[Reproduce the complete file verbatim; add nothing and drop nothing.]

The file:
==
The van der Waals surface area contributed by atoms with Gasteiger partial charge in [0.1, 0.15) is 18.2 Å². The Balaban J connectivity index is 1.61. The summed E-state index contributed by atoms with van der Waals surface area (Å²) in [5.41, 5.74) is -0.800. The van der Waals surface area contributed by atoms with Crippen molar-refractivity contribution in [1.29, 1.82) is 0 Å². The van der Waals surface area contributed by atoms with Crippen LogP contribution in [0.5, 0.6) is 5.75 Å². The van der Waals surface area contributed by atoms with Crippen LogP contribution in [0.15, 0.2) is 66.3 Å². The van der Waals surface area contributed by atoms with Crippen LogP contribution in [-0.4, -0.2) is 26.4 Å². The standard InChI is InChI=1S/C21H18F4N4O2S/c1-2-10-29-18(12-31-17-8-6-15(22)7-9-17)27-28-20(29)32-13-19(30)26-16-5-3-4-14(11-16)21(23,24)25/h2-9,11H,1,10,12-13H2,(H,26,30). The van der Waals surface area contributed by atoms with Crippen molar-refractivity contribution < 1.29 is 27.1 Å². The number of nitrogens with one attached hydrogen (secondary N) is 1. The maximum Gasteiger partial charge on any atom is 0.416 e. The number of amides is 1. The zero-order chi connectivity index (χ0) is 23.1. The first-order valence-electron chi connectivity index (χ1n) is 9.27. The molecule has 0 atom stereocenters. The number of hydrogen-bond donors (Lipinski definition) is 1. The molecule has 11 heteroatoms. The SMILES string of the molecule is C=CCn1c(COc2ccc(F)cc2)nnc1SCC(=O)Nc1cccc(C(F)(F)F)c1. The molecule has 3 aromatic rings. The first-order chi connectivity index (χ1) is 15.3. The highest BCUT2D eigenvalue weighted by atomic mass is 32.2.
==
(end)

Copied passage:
The van der Waals surface area contributed by atoms with Gasteiger partial charge in [0.1, 0.15) is 18.2 Å². The Balaban J connectivity index is 1.61. The summed E-state index contributed by atoms with van der Waals surface area (Å²) in [5.41, 5.74) is -0.800. The van der Waals surface area contributed by atoms with Crippen molar-refractivity contribution in [1.29, 1.82) is 0 Å². The van der Waals surface area contributed by atoms with Crippen LogP contribution in [0.5, 0.6) is 5.75 Å². The van der Waals surface area contributed by atoms with Crippen LogP contribution in [0.15, 0.2) is 66.3 Å². The van der Waals surface area contributed by atoms with Crippen LogP contribution in [-0.4, -0.2) is 26.4 Å². The standard InChI is InChI=1S/C21H18F4N4O2S/c1-2-10-29-18(12-31-17-8-6-15(22)7-9-17)27-28-20(29)32-13-19(30)26-16-5-3-4-14(11-16)21(23,24)25/h2-9,11H,1,10,12-13H2,(H,26,30). The van der Waals surface area contributed by atoms with Crippen molar-refractivity contribution < 1.29 is 27.1 Å². The number of nitrogens with one attached hydrogen (secondary N) is 1. The maximum Gasteiger partial charge on any atom is 0.416 e. The number of amides is 1. The zero-order chi connectivity index (χ0) is 23.1. The first-order valence-electron chi connectivity index (χ1n) is 9.27. The molecule has 0 atom stereocenters. The number of hydrogen-bond donors (Lipinski definition) is 1. The molecule has 11 heteroatoms. The SMILES string of the molecule is C=CCn1c(COc2ccc(F)cc2)nnc1SCC(=O)Nc1cccc(C(F)(F)F)c1. The molecule has 3 aromatic rings. The first-order chi connectivity index (χ1) is 15.3. The highest BCUT2D eigenvalue weighted by atomic mass is 32.2.